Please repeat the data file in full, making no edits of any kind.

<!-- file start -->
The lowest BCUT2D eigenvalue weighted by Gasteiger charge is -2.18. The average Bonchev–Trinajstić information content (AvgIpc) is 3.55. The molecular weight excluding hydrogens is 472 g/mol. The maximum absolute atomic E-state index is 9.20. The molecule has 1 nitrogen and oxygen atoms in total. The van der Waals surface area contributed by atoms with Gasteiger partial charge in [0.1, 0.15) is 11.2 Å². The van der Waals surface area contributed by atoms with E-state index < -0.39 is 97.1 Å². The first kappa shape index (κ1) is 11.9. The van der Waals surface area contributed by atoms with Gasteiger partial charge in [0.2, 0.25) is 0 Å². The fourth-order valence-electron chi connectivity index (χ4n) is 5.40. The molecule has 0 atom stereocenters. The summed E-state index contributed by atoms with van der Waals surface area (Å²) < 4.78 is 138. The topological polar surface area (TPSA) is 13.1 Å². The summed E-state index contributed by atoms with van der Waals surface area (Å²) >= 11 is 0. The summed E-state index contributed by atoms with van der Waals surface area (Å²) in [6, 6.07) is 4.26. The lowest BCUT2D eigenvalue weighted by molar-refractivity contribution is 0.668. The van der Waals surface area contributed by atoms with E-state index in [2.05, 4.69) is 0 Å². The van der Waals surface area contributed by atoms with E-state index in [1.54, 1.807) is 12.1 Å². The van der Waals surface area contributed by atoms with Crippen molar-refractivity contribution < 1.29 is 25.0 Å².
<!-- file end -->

The lowest BCUT2D eigenvalue weighted by Gasteiger charge is -2.18. The average Bonchev–Trinajstić information content (AvgIpc) is 3.55. The molecular weight excluding hydrogens is 472 g/mol. The maximum absolute atomic E-state index is 9.20. The molecule has 1 nitrogen and oxygen atoms in total. The van der Waals surface area contributed by atoms with Gasteiger partial charge in [0.1, 0.15) is 11.2 Å². The van der Waals surface area contributed by atoms with E-state index < -0.39 is 97.1 Å². The first kappa shape index (κ1) is 11.9. The van der Waals surface area contributed by atoms with Gasteiger partial charge in [0.2, 0.25) is 0 Å². The fourth-order valence-electron chi connectivity index (χ4n) is 5.40. The molecule has 0 atom stereocenters. The summed E-state index contributed by atoms with van der Waals surface area (Å²) < 4.78 is 138. The topological polar surface area (TPSA) is 13.1 Å². The summed E-state index contributed by atoms with van der Waals surface area (Å²) >= 11 is 0. The summed E-state index contributed by atoms with van der Waals surface area (Å²) in [6, 6.07) is 4.26. The lowest BCUT2D eigenvalue weighted by molar-refractivity contribution is 0.668. The van der Waals surface area contributed by atoms with E-state index in [2.05, 4.69) is 0 Å². The van der Waals surface area contributed by atoms with E-state index in [1.54, 1.807) is 12.1 Å². The van der Waals surface area contributed by atoms with Crippen molar-refractivity contribution < 1.29 is 25.0 Å².